A jury convicted William Anthony Hartman of malice murder in the shooting death of John Daniel Bearden, Jr., aggravated battery and aggravated assault in the shooting of Eugene William Meeks, and burglary and the possession of a firearm during the commission of a crime. 1
He appeals contending that the trial court erred in admitting "bad character" evidence and that the trial court improperly increased his sentence. Because the "character" evidence was admissible to show motive and because the court had the authority to conform the sentence to a statutory requirement, we affirm.
The evidence at trial showed that on October 13, 1994, Hartman got drunk and was thrown out of the bar at the Holiday Inn in Dalton. He then talked Butch Ivey into driving him to the residence of Bearden, whom Hartman believed had informed on him to the police. Bearden and Meeks were inside the residence and when Bearden answered Hartman's knock, Hartman shot him with a 12 gauge shotgun. Hartman then shot Meeks in the back as he tried to flee. Both Ivey and Meeks testified against Hartman.
1. After reviewing the evidence in the light most favorable to the jury's determination of guilt, we conclude that a rational trier of fact could have found Hartman guilty of the crimes charged beyond a reasonable doubt. 2
2. Hartman contends that the state improperly introduced evidence of his "bad character" when two witnesses testified about his prior arrest on drug charges. This evidence was relevant because the state contended that Hartman's motive for the murder was his belief that the victim had snitched on him, resulting in his drug arrest. Hartman also contends this was prior difficulties evidence between himself and the victim and the state failed to follow the procedure set forth in Maxwell v. State. 3
Hartman, however, failed to raise this ground as an objection at trial, and may not raise it for the first time on appeal. 4
Regarding the other "bad character" testimony of which Hartman complains, either the trial court sustained Hartman's objections, or Hartman failed to object to the testimony and, therefore, he failed to preserve these issues for appeal. 5
At trial, the state introduced a tape-recording of a conversation among Hartman, his sister, and their mother. Hartman contends that the tape was inadmissible because it contained references to Hartman's prior drug use and because Hartman used obscene language during the conversation and, therefore, the tape demonstrated Hartman's bad character. A review of the record shows that the tape did impeach the testimony of Hartman and his sister and, therefore, was relevant and admissible in spite of the tape's negative reflection on Hartman's character. 6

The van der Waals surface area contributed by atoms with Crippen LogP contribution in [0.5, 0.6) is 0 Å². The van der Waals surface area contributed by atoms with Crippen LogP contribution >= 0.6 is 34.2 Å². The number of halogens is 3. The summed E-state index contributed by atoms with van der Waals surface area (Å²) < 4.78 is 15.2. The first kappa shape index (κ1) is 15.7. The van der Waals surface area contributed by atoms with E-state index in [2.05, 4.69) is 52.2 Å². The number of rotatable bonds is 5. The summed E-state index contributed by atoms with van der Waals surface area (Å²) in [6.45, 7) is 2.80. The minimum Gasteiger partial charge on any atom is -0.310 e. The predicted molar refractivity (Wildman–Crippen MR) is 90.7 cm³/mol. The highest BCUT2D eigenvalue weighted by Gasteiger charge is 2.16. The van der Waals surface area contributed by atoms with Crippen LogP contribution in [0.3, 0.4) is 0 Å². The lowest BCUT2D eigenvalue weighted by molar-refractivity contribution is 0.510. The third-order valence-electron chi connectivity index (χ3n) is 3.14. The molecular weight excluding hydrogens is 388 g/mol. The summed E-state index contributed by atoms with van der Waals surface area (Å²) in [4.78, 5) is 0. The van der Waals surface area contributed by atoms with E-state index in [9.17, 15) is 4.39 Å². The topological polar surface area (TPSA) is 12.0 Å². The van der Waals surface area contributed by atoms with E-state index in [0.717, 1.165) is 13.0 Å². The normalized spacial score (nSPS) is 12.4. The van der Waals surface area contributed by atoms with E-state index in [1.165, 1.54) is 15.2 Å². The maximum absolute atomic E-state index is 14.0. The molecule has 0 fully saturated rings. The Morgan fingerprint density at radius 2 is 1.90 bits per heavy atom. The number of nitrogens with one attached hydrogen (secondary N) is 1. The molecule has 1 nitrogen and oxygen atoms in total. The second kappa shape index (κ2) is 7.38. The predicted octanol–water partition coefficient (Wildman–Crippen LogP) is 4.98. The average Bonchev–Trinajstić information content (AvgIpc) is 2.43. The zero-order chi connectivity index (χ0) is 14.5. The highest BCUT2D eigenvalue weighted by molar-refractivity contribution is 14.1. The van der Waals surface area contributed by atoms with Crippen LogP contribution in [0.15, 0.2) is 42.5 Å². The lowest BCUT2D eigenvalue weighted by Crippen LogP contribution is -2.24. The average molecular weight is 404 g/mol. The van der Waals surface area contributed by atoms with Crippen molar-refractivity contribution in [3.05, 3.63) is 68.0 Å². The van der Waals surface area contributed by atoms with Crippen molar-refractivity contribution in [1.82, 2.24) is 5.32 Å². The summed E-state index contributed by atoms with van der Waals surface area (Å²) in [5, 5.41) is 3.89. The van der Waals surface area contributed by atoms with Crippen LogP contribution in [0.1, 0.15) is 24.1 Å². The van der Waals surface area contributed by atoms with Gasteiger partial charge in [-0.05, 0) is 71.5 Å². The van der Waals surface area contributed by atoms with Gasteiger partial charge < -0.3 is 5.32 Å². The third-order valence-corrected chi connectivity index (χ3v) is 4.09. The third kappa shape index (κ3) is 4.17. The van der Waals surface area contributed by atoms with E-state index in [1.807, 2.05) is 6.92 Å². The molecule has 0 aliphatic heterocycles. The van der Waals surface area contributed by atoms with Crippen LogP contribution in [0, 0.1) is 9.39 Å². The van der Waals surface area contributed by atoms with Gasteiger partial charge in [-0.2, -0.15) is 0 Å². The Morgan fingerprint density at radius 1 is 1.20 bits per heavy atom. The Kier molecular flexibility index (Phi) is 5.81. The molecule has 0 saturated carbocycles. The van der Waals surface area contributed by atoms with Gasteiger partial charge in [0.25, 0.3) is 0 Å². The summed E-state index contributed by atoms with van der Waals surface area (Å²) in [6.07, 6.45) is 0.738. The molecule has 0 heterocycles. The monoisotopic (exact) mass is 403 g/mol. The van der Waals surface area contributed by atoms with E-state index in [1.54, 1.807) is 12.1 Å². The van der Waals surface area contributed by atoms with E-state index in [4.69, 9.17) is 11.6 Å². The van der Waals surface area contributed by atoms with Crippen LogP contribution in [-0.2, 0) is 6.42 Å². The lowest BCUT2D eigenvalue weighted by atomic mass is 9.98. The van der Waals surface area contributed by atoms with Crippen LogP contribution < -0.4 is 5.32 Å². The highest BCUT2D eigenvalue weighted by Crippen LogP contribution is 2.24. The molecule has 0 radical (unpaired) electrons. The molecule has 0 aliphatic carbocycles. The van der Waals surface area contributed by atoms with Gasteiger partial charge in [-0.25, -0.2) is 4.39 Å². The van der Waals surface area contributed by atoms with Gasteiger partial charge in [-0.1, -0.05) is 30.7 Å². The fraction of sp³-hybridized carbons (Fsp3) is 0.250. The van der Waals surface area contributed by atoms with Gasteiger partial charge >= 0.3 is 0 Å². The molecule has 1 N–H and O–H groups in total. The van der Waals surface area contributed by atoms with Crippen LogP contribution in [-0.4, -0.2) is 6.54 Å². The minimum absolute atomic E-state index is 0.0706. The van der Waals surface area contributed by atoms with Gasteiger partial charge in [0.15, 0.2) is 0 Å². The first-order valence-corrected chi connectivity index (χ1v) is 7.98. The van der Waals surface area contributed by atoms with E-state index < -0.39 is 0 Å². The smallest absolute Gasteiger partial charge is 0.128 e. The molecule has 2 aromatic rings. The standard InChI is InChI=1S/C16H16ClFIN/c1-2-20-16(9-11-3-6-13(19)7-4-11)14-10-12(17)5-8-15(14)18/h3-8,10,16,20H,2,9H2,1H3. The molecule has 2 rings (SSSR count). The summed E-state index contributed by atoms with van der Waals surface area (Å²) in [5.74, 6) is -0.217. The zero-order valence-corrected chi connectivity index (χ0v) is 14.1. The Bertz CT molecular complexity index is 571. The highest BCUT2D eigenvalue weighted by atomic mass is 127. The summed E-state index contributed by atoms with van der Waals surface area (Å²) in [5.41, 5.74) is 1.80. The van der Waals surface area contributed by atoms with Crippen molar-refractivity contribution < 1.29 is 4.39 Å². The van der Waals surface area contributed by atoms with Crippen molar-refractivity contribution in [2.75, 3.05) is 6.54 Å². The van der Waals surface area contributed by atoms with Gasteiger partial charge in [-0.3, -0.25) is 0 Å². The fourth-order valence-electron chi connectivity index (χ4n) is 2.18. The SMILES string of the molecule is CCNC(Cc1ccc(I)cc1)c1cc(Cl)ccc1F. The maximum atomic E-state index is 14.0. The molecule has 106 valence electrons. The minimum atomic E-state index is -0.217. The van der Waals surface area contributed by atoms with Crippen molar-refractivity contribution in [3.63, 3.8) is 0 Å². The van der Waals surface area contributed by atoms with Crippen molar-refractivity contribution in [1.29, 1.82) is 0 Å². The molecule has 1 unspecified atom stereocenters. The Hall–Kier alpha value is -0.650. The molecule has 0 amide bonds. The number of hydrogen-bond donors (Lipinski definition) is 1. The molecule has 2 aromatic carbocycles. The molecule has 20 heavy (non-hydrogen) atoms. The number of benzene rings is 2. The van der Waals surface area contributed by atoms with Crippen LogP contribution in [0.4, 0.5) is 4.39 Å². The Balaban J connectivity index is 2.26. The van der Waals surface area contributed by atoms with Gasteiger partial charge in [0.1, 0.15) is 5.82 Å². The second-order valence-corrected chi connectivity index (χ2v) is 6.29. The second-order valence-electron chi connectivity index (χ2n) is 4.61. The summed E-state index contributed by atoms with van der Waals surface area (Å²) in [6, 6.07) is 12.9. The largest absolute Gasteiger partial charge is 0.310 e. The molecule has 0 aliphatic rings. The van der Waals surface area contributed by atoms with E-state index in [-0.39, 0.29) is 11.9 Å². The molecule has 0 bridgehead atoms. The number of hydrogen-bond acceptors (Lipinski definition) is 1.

1995. The appeal was docketed in this Court on October 18, 1995 and submitted for decision on briefs on December 11, 1995.
3. Hartman also contends that the tape was inadmissible under OCGA 16-11-62
. Those statutes apply only to intentional interception of conversations. The conversation here was inadvertently recorded on a third person's answering machine when Hartman's sister failed to disconnect a line in multi-party conversation.
4. Hartman contends that his trial counsel was ineffective in several respects. 7
After reviewing the record, we conclude that Hartman has failed to make the required showing of prejudice. 8
5. The trial court originally sentenced Hartman to five years on the possession of a firearm count, with the sentence to run concurrently with the 20-year sentence on the burglary count. After Hartman filed a motion for new trial, the trial court amended the sentence so that the sentence on the possession charge would run consecutively to the burglary count. OCGA 16-11-106
(b) requires that a sentence on a charge of possession of a firearm during the commission of a felony run consecutively to any other sentence imposed. The trial court's original sentence was contrary to this statute. Therefore, the trial court did not err in amending the sentence to conform to the law. 9
Jack O. Partain, District Attorney, Michael J. Bowers, Attorney General, Beth Attaway, Assistant Attorney General, for appellee.